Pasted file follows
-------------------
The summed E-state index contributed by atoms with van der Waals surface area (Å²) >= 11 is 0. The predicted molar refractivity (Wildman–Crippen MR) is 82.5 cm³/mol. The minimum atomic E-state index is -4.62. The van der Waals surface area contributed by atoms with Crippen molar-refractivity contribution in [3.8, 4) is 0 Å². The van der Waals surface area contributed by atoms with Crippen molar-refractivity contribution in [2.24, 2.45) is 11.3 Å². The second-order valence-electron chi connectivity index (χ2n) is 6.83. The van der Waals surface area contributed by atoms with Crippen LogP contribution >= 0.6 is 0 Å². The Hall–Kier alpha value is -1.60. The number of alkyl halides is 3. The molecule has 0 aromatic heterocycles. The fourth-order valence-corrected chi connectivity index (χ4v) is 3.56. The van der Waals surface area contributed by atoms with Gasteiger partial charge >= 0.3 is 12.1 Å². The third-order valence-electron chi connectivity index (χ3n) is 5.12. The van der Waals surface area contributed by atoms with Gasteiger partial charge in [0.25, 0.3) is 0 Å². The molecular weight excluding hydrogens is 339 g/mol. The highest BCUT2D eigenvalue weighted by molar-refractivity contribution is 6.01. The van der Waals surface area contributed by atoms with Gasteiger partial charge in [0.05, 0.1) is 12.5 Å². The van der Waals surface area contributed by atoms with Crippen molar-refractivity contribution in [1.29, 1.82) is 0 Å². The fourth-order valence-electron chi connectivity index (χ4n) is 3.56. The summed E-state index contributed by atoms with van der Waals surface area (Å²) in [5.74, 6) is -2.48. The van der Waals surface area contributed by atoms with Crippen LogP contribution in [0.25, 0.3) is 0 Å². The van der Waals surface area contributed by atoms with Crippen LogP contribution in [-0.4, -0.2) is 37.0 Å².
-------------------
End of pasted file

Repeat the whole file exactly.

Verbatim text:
The summed E-state index contributed by atoms with van der Waals surface area (Å²) >= 11 is 0. The predicted molar refractivity (Wildman–Crippen MR) is 82.5 cm³/mol. The minimum atomic E-state index is -4.62. The van der Waals surface area contributed by atoms with Crippen molar-refractivity contribution in [3.8, 4) is 0 Å². The van der Waals surface area contributed by atoms with Crippen molar-refractivity contribution in [2.24, 2.45) is 11.3 Å². The second-order valence-electron chi connectivity index (χ2n) is 6.83. The van der Waals surface area contributed by atoms with Crippen LogP contribution >= 0.6 is 0 Å². The Hall–Kier alpha value is -1.60. The number of alkyl halides is 3. The molecule has 0 aromatic heterocycles. The fourth-order valence-corrected chi connectivity index (χ4v) is 3.56. The van der Waals surface area contributed by atoms with Gasteiger partial charge >= 0.3 is 12.1 Å². The third-order valence-electron chi connectivity index (χ3n) is 5.12. The van der Waals surface area contributed by atoms with Gasteiger partial charge in [0.25, 0.3) is 0 Å². The molecular weight excluding hydrogens is 339 g/mol. The highest BCUT2D eigenvalue weighted by molar-refractivity contribution is 6.01. The van der Waals surface area contributed by atoms with Gasteiger partial charge in [0.05, 0.1) is 12.5 Å². The van der Waals surface area contributed by atoms with Crippen molar-refractivity contribution in [1.29, 1.82) is 0 Å². The fourth-order valence-electron chi connectivity index (χ4n) is 3.56. The summed E-state index contributed by atoms with van der Waals surface area (Å²) in [5.74, 6) is -2.48. The van der Waals surface area contributed by atoms with Crippen LogP contribution in [0.25, 0.3) is 0 Å². The van der Waals surface area contributed by atoms with Crippen LogP contribution in [-0.4, -0.2) is 37.0 Å².